It's often thought that people with depression lean more towards a negative hindsight bias, thinking things like "I knew it wouldn't work out." However, research hasn't conclusively proven this notion.

Studies have found, though, that people with schizophrenia are more strongly affected by hindsight bias than those in the general population. They're more likely to think they knew something all along, even when they learned it after the fact.

» Need support? Look into our best online therapy and counseling options for depression.

Hindsight Bias and Its Role in Personal Relationships

Hindsight bias can impact personal relationships in several ways. If you've experienced trauma or have PTSD, you may find yourself thinking you could've predicted or changed things in your relationships, even when it wasn't possible.

This can lead to unfairly blaming yourself or others and might cause misunderstandings, especially if you insist you knew something was going to happen when you really didn't. This bias can make it difficult to trust and communicate with the people in your life.

You may also feel overly responsible for things going wrong, which can affect how you connect with others and maintain healthy relationships. Remember, it's common to think this way, but you need to recognize when hindsight bias is influencing your thoughts and relationships.

A man and a woman sitting on a couch having a misunderstanding because of hindsight bias.

Mitigating Hindsight Bias

Now that you know what hindsight bias is, there are some steps you can take to minimize its effects:

  • Try journaling for self-reflection: Write down your thoughts and feelings and compare the current perspective with your initial observations. Be specific about the problem, thoughts, feelings, and potential solutions. This helps you see how your thoughts change.
  • Rely on diverse reading and communication: Talk to others you trust. Read about hindsight bias and how to accommodate for the partiality using insight from different authors.
  • Stay accountable with loved ones: Tell people close to you what you're trying to do and ask them to help you stay on track. This can help strengthen your bonds and relationships.
  • Recognize "snap judgments": Snap judgments are a warning indicator of possible bias. Try to see things from different perspectives before deciding.
  • Choose compassion over judgment: Recognize biased thoughts and investigate the assumptions behind your conclusions. Be kind and patient with yourself, even if it initially feels unnatural.
  • Consider alternative outcomes: Don't just focus on what actually happened. Think about other possibilities. This helps you see things more clearly and releases you from the idea that what happened was inevitable.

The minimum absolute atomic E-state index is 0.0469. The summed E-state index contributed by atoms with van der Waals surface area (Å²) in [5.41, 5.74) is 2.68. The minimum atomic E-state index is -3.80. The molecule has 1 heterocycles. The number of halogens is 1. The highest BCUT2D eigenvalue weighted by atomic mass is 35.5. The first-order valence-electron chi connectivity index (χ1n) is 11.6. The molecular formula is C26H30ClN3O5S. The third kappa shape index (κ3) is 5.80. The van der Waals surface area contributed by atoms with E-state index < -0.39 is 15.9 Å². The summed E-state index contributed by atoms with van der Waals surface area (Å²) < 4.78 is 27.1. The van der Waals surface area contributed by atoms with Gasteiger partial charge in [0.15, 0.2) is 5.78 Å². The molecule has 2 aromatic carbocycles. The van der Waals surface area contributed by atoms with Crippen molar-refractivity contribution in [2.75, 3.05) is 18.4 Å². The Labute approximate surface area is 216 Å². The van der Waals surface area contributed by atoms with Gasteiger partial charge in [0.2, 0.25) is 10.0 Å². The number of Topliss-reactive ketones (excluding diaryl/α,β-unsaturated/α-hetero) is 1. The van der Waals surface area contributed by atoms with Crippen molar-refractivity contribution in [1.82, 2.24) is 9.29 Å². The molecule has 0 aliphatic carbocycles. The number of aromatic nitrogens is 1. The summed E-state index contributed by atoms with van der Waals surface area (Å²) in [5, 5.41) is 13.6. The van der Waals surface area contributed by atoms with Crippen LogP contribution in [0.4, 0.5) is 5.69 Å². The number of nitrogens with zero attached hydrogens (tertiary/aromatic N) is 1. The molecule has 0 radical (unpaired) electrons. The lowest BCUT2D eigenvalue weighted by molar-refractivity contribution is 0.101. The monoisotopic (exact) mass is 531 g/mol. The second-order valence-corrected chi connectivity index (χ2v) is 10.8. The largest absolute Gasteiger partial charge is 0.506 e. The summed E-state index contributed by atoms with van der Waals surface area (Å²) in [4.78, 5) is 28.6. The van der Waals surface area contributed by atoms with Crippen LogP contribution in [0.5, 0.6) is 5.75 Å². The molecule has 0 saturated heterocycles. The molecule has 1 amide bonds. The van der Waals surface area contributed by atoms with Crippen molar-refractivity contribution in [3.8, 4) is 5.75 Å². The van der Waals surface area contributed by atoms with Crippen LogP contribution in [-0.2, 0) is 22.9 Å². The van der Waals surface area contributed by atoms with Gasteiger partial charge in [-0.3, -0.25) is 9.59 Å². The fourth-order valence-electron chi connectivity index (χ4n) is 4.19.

How Online Therapy Can Help You Manage Hindsight Bias

Mitigating hindsight bias is important for personal growth and decision-making. However, sometimes, self-help strategies like these may not be enough. This is where professional guidance from online counselors on platforms like BetterHelp and Cerebral can be incredibly beneficial.

Engaging in cognitive-behavioral therapy (CBT) and mindfulness practices with leading online therapy specialists can help change your perspective on past events. They can help you recognize and challenge distorted thoughts associated with hindsight bias, allowing you to develop a more balanced view of past events.

They can also encourage you to stay present and aware of your thoughts and emotions without judgment. This can enhance your understanding and acceptance of your reactions to past events. Additionally, counselors can equip you with practical strategies to cope with challenging emotions and provide tools to navigate future situations.

If you're dealing with biases and automatic thoughts that make you feel guilty, ashamed, or regretful, online therapy can help you identify, accept, and work through these feelings.

» Here are 10 mental health conditions cognitive behavioral therapy can help with.

An online therapist having session with a patient who's dealing with hindsight bias.

Conquering Hindsight Bias

The secret to a happy and meaningful life is maintaining sound mental health, which enhances general well-being. This allows you to overcome obstacles, develop resilience, and savor the depth of your experiences.

Yes, hindsight bias affects decisions, relationships, and mental health, but online therapists can give you insights and strategies to navigate and lessen its impact. This promotes a healthier view of the past and gives you a more fulfilling present.

» Interested in a session but on a budget? Take a look at how much online therapy therapy costs.

Susan Halsey - Writer for Top10
With 20+ years of experience as a licensed clinical psychologist, Dr. Susan Halsey specializes in anxiety, mood disorders, ADHD, relationships, and sports psychology. She's a certified soccer coach and champions mental wellness through exercise and support networks.

The author of this article has been paid by Natural Intelligence to write this article. Neither the author nor Natural Intelligence provide medical advice, diagnosis, or treatment. If you think you may have a medical emergency, call your doctor or your local emergency number immediately.